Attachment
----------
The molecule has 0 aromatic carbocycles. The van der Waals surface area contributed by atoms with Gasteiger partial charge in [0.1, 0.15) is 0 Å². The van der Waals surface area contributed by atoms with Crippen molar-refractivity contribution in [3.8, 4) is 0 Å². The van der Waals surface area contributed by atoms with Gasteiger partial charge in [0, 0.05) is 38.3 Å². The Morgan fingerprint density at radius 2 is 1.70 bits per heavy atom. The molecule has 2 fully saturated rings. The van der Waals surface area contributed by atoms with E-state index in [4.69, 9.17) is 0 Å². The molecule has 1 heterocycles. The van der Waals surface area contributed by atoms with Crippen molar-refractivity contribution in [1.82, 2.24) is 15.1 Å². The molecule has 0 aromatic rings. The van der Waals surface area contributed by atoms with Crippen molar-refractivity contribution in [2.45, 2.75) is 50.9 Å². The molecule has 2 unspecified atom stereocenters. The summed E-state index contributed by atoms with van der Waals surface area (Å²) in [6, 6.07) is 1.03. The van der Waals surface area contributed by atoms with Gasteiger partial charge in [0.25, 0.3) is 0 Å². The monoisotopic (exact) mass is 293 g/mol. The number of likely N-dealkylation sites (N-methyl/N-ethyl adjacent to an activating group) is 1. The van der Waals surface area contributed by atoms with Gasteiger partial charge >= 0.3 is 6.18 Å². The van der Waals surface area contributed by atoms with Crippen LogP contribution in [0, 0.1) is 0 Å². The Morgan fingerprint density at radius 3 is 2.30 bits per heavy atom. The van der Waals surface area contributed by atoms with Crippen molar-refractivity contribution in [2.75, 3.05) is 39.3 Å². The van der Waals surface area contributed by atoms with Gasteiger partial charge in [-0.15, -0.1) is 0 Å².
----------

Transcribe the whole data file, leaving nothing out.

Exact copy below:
The molecule has 0 aromatic carbocycles. The van der Waals surface area contributed by atoms with Gasteiger partial charge in [0.1, 0.15) is 0 Å². The van der Waals surface area contributed by atoms with Crippen molar-refractivity contribution in [3.8, 4) is 0 Å². The van der Waals surface area contributed by atoms with Gasteiger partial charge in [0, 0.05) is 38.3 Å². The Morgan fingerprint density at radius 2 is 1.70 bits per heavy atom. The molecule has 2 fully saturated rings. The van der Waals surface area contributed by atoms with E-state index in [4.69, 9.17) is 0 Å². The molecule has 1 heterocycles. The van der Waals surface area contributed by atoms with Crippen molar-refractivity contribution in [1.82, 2.24) is 15.1 Å². The molecule has 0 aromatic rings. The van der Waals surface area contributed by atoms with Crippen molar-refractivity contribution in [2.45, 2.75) is 50.9 Å². The molecule has 2 unspecified atom stereocenters. The summed E-state index contributed by atoms with van der Waals surface area (Å²) in [6, 6.07) is 1.03. The van der Waals surface area contributed by atoms with Gasteiger partial charge in [0.25, 0.3) is 0 Å². The monoisotopic (exact) mass is 293 g/mol. The number of likely N-dealkylation sites (N-methyl/N-ethyl adjacent to an activating group) is 1. The van der Waals surface area contributed by atoms with Gasteiger partial charge >= 0.3 is 6.18 Å². The van der Waals surface area contributed by atoms with Crippen LogP contribution in [0, 0.1) is 0 Å². The Morgan fingerprint density at radius 3 is 2.30 bits per heavy atom. The van der Waals surface area contributed by atoms with Crippen molar-refractivity contribution in [2.75, 3.05) is 39.3 Å². The van der Waals surface area contributed by atoms with Gasteiger partial charge in [-0.15, -0.1) is 0 Å².